Barclays Imposes £450m Libor Bonus Hit
Barclays is imposing more than £450m of financial penalties on its employees in relation to the Libor-rigging scandal which last year triggered the departure of its chief executive.
I understand that the bank will disclose details in its forthcoming annual report of moves to reduce variable pay for staff by far more than the £291m in fines levied by UK and US regulators.
The disparity between the two figures underlines the determination of Antony Jenkins, Barclays' chief executive, to demonstrate accountability across the bank for the reputational crisis that engulfed it last summer, according to insiders.
Investors said the move was a step in the right direction but questioned why Barclays had still decided to award £1.8bn in bonuses to its staff given the scale of the misconduct-related fines and charges taken by the bank during 2012.
The £450m cut to bonuses comprises about £290m derived from reductions to the 2012 bonus pool and at least £160m which has been clawed back from employees' deferred share awards from earlier years, according to people close to Barclays.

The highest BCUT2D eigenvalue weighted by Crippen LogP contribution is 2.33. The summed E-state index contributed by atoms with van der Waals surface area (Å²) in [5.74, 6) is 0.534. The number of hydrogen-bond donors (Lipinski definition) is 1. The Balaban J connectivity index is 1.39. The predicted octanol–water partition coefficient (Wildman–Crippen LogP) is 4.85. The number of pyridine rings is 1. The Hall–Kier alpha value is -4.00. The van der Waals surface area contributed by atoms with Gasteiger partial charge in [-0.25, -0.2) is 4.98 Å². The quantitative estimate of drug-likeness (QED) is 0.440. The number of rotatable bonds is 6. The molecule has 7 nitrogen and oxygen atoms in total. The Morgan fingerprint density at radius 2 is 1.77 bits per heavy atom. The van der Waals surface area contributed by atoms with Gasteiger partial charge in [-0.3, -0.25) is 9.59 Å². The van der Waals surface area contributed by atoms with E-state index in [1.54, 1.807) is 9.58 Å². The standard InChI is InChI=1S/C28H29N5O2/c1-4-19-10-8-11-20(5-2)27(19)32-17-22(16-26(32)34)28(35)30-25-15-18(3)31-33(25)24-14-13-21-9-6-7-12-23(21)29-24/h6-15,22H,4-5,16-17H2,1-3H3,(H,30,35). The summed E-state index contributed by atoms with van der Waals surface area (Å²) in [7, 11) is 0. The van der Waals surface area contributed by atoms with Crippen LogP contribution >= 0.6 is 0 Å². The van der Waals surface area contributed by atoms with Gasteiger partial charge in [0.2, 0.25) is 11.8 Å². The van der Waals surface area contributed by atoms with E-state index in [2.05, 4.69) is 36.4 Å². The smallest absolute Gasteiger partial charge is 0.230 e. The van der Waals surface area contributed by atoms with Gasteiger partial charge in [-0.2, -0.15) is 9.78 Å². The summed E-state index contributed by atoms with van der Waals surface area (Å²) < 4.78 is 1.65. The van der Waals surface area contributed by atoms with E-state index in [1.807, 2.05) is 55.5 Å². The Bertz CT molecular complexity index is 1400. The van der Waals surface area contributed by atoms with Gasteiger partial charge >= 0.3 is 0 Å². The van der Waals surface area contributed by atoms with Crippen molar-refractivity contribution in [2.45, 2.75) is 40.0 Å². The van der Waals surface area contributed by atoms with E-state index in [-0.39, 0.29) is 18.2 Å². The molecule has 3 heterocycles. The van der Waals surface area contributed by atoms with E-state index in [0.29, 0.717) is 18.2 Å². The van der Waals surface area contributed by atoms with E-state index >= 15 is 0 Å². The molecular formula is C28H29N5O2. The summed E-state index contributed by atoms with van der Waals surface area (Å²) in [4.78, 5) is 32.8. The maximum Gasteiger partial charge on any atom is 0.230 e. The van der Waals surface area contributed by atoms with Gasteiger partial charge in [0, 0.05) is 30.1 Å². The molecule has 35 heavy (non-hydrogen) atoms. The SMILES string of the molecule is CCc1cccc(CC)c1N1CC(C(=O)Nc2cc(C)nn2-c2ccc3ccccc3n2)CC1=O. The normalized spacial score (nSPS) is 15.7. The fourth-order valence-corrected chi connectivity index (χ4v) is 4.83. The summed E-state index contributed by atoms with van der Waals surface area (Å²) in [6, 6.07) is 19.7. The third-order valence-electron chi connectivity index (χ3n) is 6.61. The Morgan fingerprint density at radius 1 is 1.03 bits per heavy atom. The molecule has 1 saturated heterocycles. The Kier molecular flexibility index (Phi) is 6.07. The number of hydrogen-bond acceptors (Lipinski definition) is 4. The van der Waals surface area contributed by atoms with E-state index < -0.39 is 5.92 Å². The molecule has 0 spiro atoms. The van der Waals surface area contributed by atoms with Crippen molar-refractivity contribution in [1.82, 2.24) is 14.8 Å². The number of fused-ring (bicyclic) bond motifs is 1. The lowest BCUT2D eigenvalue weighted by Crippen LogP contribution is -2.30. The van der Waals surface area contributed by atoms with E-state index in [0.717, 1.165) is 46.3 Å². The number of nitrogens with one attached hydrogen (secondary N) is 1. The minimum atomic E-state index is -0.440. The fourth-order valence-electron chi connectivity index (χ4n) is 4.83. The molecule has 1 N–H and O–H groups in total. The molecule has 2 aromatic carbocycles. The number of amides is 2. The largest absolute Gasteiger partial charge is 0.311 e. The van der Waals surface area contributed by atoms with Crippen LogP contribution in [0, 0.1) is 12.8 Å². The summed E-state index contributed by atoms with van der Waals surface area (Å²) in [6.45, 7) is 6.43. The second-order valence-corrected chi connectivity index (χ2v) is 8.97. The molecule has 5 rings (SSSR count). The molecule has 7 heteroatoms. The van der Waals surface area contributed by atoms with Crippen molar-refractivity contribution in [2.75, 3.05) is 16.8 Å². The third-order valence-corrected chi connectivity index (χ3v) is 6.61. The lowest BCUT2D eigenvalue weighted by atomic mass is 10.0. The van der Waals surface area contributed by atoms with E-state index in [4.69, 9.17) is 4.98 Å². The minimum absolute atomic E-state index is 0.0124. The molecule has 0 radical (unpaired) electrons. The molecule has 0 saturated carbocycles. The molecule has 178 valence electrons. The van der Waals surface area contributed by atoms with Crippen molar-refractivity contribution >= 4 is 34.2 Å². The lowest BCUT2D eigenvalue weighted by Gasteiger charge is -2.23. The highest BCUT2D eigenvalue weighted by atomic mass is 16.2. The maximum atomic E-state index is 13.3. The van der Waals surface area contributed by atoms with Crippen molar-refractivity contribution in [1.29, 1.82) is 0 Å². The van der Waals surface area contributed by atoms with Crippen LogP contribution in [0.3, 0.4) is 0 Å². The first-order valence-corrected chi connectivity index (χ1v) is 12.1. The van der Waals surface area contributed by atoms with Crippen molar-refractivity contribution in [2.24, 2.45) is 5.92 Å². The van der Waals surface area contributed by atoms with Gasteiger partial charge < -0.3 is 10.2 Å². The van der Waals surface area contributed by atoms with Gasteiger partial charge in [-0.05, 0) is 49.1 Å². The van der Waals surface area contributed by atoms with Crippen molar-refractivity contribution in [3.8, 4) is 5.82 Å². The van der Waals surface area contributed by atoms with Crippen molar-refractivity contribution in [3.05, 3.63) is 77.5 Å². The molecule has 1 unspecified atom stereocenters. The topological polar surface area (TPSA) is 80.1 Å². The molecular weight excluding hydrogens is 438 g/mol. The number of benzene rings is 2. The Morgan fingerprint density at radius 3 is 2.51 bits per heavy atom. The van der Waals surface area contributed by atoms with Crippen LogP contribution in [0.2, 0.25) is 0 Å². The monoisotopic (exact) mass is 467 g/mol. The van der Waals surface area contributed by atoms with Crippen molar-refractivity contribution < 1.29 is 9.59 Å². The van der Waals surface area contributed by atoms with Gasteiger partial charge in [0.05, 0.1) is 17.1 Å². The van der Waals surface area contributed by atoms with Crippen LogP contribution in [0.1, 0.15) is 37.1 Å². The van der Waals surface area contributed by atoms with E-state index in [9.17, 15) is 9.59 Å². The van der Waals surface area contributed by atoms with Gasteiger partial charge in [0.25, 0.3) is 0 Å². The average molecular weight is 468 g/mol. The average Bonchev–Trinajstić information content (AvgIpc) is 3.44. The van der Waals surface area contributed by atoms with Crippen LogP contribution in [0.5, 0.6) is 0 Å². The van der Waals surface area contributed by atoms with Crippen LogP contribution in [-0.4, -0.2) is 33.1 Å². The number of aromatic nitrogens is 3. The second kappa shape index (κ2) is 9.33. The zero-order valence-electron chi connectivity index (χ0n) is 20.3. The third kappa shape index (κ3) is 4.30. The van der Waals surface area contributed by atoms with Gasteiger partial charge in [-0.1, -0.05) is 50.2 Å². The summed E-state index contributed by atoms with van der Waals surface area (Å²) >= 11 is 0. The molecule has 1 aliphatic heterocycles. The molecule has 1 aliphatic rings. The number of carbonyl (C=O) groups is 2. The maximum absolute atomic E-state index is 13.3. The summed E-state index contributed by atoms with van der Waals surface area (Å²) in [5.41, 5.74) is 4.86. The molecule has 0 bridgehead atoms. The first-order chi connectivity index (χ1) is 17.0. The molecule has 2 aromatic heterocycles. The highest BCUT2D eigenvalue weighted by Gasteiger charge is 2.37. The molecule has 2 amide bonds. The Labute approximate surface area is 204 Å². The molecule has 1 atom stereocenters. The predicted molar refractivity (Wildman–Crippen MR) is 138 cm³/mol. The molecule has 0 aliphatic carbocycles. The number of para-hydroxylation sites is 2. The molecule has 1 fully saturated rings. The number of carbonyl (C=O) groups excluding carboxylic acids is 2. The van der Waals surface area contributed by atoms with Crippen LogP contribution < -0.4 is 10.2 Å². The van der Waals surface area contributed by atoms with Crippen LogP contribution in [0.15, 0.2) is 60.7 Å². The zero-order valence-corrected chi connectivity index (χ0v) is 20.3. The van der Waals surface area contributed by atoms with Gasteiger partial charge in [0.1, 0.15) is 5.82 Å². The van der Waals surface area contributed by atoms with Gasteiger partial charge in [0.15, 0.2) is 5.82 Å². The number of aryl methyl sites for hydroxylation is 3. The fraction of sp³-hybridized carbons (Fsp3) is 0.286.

In total, somewhere in the region of £300m was clawed back by Barclays' remuneration committee in 2012, with Libor accounting for roughly half the total. The rest was accounted for by Barclays' ongoing exposure to the payment protection insurance (PPI) mis-selling scandal and other misconduct-related charges.
The details will be highlighted in Barclays' annual report, which could be published as soon as next week. The Guardian reported this morning that the report would disclose that more than 600 Barclays employees were paid more than £1m last year.
The additional disclosure follows the appointment of Sir David Walker as Barclays' chairman last autumn. Sir David was the author of a key report on corporate governance in the banking sector in which he advocated the publication of the number of employees earning specific salary brackets.
Last year, the bank faced a huge revolt from leading investors over the pay deal awarded to Bob Diamond, its former chief executive. Shareholders were also furious that the bank paid out three times more in bonuses to employees than it did in dividends to Barclays' owners.
Mr Jenkins has pledged to address this imbalance, and in this month's annual results significantly reduced the ratio.
Barclays declined to comment.